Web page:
On Monday, Microsoft Corp. and Nuance Communications Inc., “a trusted cloud and AI software leader,” announced that they entered into a definitive agreement where Microsoft will acquire Nuance in a deal projected to close this year.
Pursuant to the agreement, Microsoft will acquire Nuance for $56.00 per share, in an all-cash transaction that is valued at $19.7 billion and includes Nuance’s debt; notably, the price per share “implies a 23% premium to the closing price of Nuance on Friday, April 9.” This deal is Microsoft’s second-largest after it acquired LinkedIn in 2016 for $26.2 billion.
The press release stated that Nuance has “decades of accumulated healthcare and enterprise AI experience” with its “leading clinical speech recognition SaaS offerings built on Microsoft Azure.” Nuance is best known for its Dragon software, which uses deep learning to transcribe speech and reportedly improves in accuracy over time as it adapts to a user’s voice. Microsoft asserted that it is “accelerat(ing) its efforts to provide industry-specific cloud offering to support customers and partners as they respond to disruption and new opportunities,” including the Microsoft Cloud for Healthcare.
For now, the focus of the companies will purportedly be on health care, as the two companies already have worked together since 2019 by using Nuance’s software to digitize health records for Microsoft’s clients. Now, by enhancing Microsoft Cloud Healthcare with Nuance’s various solutions, expertise and relationships with Electronic Health Records system providers, “Microsoft will be better able to empower healthcare providers through the power of ambient clinical intelligence and other Microsoft cloud services.” Microsoft proffered that this acquisition will double its “total addressable market (TAM) in the healthcare provider space, bringing the company’s TAM in healthcare to nearly $500 billion.”
However, Nuance also offers AI expertise and other solutions including “Interactive Voice Response …, virtual assistants, and digital and biometric solutions to companies,” which could be coupled with Microsoft’s Azure, Teams, and Dynamics 365.
“Nuance provides the AI layer at the healthcare point of delivery and is a pioneer in the real-world application of enterprise AI,” Microsoft CEO Satya Nadella said in the press release. “AI is technology’s most important priority, and healthcare is its most urgent application. Together, with our partner ecosystem, we will put advanced AI solutions into the hands of professionals everywhere to drive better decision-making and create more meaningful connections, as we accelerate growth of Microsoft Cloud for Healthcare and Nuance.”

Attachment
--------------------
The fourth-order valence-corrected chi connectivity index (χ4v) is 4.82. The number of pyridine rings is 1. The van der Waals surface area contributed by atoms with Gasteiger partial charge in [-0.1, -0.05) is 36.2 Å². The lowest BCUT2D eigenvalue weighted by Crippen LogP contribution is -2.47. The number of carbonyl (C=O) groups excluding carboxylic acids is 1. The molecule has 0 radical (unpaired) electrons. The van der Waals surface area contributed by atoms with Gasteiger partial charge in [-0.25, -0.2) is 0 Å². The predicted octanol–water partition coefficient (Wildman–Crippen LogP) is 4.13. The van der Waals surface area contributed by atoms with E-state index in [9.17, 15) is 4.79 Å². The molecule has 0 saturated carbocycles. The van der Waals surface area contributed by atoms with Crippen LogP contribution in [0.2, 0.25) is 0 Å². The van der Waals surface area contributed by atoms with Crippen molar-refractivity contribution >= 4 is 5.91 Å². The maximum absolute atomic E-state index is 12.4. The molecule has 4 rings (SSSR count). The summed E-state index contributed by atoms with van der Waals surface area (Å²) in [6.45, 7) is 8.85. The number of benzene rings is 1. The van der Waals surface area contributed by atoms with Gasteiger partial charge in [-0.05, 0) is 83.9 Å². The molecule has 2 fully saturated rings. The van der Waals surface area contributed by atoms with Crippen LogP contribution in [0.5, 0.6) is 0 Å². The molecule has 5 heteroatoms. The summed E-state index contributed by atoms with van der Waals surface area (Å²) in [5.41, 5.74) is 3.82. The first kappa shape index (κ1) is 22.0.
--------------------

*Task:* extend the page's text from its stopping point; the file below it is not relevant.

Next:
The companies indicated that the transaction was unanimously approved by Nuance’s and Microsoft’s respective boards of directors. However, the deal is “subject to approval by Nuance’s shareholders, the satisfaction of certain regulatory approvals, and other customary closing conditions. Moreover, the companies stated that upon closing it is anticipated that Nuance’s financials will be reported as part of Microsoft’s Intelligent Cloud Segment. Additionally, “Microsoft expects the acquisition to be minimally dilutive (less than 1 percent) in fiscal year 2022 and to be accretive in fiscal year 2023 to non-GAAP earnings per share, based on the expected close timeframe. Non-GAAP excludes impact of purchase accounting adjustments, as well as integration and transaction related expenses. The acquisition will not impact the completion of existing share repurchase authorization.”
The announcement noted that Mark Benjamin will remain the CEO of Nuance and will report to Scott Guthrie, Microsoft’s executive vice president of Cloud & AI.
Goldman Sachs & Co. LLC is acting as exclusive financial advisor to Microsoft and Simpson Thacher & Bartlett LLP is acting as its legal advisor. For Nuance, Evercore is acting as exclusive financial advisor while Paul, Weiss, Rifkind, Wharton & Garrison LLP is acting as its legal advisor.